The new legal standard comes into effect from April 1, 2018 for commercial properties in England and Wales which do not achieve a minimum Energy Performance Certificate (EPC) of ‘E’. While from 2018 it will apply only to new leases and lease renewals, from April 2023, MEES will broaden to make all leases on property with sub-standard energy efficiency ratings illegal.
With an estimated 18,000 commercial buildings in London alone only qualifying for an EPC rating of F or G, it’s clear that plenty of landlords need to act now to ensure their property isn’t left vacant and unlettable when the new regulations come into force. If you’re not sure what your EPC rating is, you can check it at ndepcregister.com
There are exemptions to the new standards across the building itself and the tenancy agreement so it’s worth familiarising yourself with the legislation ahead of time so you know where you stand:
Landlords must register their exemption on the government PRS Exemptions Register. It’s worth noting that exemptions are valid for five years only.
The financial penalty for letting an F or G rated property after April 2018 starts at a minimum of £5,000 for those in breach of MEES regulations for less than three months. After this timeframe, the penalty increases to 20% of the rateable value, with a minimum penalty of £10,000 and a maximum of £150,000.
This, of course, is alongside the loss of income from your vacant property while it holds an EPC of F or G. You’ll also have to factor in the cost of conducting the required works to meet the energy efficiency standards set.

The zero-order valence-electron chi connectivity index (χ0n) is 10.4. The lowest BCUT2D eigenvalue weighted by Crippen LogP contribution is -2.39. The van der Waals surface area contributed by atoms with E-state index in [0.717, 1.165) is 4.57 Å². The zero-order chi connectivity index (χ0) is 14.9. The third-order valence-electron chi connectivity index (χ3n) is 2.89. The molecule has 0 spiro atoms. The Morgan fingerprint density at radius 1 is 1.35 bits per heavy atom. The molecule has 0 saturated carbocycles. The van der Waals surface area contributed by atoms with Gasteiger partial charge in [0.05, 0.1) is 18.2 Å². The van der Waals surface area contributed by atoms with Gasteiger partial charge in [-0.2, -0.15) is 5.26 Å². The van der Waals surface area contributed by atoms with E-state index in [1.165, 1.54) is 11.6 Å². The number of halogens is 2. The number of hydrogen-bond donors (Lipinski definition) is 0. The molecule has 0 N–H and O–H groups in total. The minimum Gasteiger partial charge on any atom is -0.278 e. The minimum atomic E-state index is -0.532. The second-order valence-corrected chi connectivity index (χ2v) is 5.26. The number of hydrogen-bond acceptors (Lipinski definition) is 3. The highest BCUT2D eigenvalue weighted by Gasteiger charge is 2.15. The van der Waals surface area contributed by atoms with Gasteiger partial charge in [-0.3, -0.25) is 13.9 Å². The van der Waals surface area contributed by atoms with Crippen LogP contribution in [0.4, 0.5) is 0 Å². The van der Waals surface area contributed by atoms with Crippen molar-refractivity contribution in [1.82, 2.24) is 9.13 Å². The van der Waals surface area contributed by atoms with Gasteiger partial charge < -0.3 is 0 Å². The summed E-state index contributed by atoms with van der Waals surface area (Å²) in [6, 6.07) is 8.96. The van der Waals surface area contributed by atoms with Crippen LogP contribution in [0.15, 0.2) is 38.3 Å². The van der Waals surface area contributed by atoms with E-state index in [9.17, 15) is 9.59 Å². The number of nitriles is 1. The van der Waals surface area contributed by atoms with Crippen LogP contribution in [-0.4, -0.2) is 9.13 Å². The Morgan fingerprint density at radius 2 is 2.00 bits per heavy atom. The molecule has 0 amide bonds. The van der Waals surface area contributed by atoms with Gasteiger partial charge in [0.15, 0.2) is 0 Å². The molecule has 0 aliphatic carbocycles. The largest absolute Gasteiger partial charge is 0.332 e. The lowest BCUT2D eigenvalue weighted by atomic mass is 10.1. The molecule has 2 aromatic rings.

Financial costs aside, your reputation will also pay the price if you fail to comply, as all infringements of the regulations will be made public.
Making energy efficiency improvements to meet MEES could help to increase the rental and asset value of the property, especially when combined with other renovations.
There’s also the option of entering into a green lease, where an agreement with the tenant is formed as to how the building is occupied, operated and managed in a sustainable way. This could include the cost of energy efficiency improvements being shared for the benefit of both parties.
Once these energy efficiency improvements have been carried out, landlords will be exempt from meeting the minimum ‘E’ ratings for five years.
There’s plenty to consider and it is worth acting sooner rather than later. Landlords can prepare for the change in legislation by understanding whether it applies to their properties, checking their current EPC ratings and reviewing their lease agreements.